module.exports = {   entry:  './src',   output: {     path: 'build',       filename: 'bundle.js',     },   module: {     loaders: [       {         test: /\.js/,         loader: 'babel',         include: __dirname + '/src',       },       {         test: /\.css/,         loaders: ['style', 'css'],         include: __dirname + '/src'       }     ],   } };

Running npm start will leave us with something like this:

Consequently, if we “Inspect Element” on our document we’ll find that the style-loader has placed that file into a <style> tag in the <head> of the document:

Let’s take stock of what just happened. We made a JavaScript file that requested another CSS file and that code was then embedded within a web page. So in a more realistic example we could create a buttons.js file and make buttons.css a dependency of it, and then import that JavaScript into another file that organises our templates and spits out some HTML. This ought to make a our code absurdly modular and easy to read!

Personally, just to keep things clean, I’d prefer to have a separate CSS file rather than adding all the code inline. To do that we’ll need to use a Webpack plugin called extract text which:

moves every require(‘style.css’) in entry chunks into a separate css output file. So your styles are no longer inlined into the javascript, but separate in a css bundle file (styles.css). If your total stylesheet volume is big, it will be faster because the stylesheet bundle is loaded in parallel to the javascript bundle.

We have to install that with npm:

npm i -D extract-text-webpack-plugin

Now we can update our `webpack.config.js` file again by requiring it and placing our CSS loader into it:

var ExtractTextPlugin = require('extract-text-webpack-plugin');  module.exports = {   entry:  './src',   output: {     path: 'build',     filename: 'bundle.js',   },   module: {     loaders: [       {         test: /\.js/,         loader: 'babel',         include: __dirname + '/src',       },       {         test: /\.css/,         loader: ExtractTextPlugin.extract("css")       }     ],   },   plugins: [     new ExtractTextPlugin("styles.css")   ] };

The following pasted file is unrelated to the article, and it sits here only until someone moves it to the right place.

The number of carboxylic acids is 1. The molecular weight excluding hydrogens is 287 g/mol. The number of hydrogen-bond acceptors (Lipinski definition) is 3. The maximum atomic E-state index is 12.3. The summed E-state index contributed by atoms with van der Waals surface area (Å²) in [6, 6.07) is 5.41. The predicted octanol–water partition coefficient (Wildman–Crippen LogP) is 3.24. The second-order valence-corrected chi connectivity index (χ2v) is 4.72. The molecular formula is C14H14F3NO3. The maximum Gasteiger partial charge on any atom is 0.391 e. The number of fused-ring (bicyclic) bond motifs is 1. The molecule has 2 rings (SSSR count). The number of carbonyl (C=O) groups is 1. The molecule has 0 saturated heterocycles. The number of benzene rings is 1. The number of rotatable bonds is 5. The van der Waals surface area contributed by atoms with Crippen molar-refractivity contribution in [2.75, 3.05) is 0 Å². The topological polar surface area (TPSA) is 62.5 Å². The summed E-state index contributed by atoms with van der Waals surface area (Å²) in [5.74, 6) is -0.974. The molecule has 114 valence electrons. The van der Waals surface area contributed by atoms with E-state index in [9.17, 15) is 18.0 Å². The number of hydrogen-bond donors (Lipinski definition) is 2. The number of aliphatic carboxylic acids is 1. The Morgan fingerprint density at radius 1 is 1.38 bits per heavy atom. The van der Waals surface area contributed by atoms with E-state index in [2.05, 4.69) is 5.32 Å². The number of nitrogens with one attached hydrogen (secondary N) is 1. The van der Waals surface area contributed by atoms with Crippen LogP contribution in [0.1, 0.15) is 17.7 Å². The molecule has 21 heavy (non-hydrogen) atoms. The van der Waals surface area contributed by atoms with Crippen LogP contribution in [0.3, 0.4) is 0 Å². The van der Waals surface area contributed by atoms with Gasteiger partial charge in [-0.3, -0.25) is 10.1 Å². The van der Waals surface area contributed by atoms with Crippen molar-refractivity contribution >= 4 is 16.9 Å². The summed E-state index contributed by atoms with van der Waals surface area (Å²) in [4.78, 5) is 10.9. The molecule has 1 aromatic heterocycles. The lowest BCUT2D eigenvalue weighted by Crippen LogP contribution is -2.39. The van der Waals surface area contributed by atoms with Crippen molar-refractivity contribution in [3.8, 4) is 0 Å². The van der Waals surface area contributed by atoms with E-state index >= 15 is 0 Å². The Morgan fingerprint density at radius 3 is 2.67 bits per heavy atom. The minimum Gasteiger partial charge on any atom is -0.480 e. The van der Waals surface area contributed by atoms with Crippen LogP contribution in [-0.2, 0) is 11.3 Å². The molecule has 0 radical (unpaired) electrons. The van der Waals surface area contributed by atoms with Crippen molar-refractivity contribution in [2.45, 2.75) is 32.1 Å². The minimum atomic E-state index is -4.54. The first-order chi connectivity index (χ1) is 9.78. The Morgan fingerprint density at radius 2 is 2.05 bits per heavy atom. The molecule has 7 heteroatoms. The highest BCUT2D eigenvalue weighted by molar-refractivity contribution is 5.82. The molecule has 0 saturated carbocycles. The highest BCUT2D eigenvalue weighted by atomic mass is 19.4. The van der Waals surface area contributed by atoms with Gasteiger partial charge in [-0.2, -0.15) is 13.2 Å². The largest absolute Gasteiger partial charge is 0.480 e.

ExtractTextPlugin will now create a `styles.css` file for us!

You might’ve noticed that we’ve gotten rid of style-loader entirely. That’s because we don’t want those styles injected into our markup any more. So now if we open up the `/build` directory, we should find that a `styles.css` file has been created with all of our code inside. And within our `index.html` file, we can now add our stylesheet in the <head>:

<link rel="stylesheet" href="build/styles.css">

Run npm start again and blammo! – our styles magically appear back on the page where they belong.

Now that we have our CSS and HTML working on the page, how do we manipulate the class names in order to get all the benefits of a local scope? All we have to do is update our webpack.config.js file like so:

{   test: /\.css/,   loader: ExtractTextPlugin.extract('css?modules&importLoaders=1&localIdentName=[name]__[local]___[hash:base64:5]'), }

This will add the crazy generated text to the end of the class name. That’s all that CSS Modules really is, a hash which changes the classes which can be added in Webpack via a CSS loader.

Next, we have to update our `index.js` file with the styles.element class:

import styles from './app.css'  let element = `   <div class="$  {styles.element}">     <p>Lorem ipsum dolor sit amet, consectetur adipisicing elit. Consequatur laudantium recusandae itaque libero velit minus ex reiciendis veniam. Eligendi modi sint delectus beatae nemo provident ratione maiores, voluptatibus a tempore!</p>   </div> `  document.write(element);

Look what happens! One more npm start and our code has now been processed by Webpack so local scope is no longer an issue, since the class that gets injected into the web page now looks like this:

<div class="app__element___1MmQg">   ... </div>

We’re still not really finished as there are many questions left unanswered. How could we write code like this in development? How do we get around that nasty document.write rule we’re using to inject the markup into the page? How should we structure our modules and files? Getting CSS Modules up and running is only half the work, next we have to think about how we might port a code base into it from another system.

In the next tutorial we’ll be taking a look at how React can help us generate tidy little modules, also we’ll see how we can generate static markup from a number of templates and how to add other features such as Sass and PostCSS to our project.

Article Series

Part 1: What are CSS Modules and why do we need them?
Part 2: How to get started with CSS Modules (You are here!)
Part 3: React + CSS Modules = 😍 (Coming soon!)

Getting Started with CSS Modules is a post from CSS-Tricks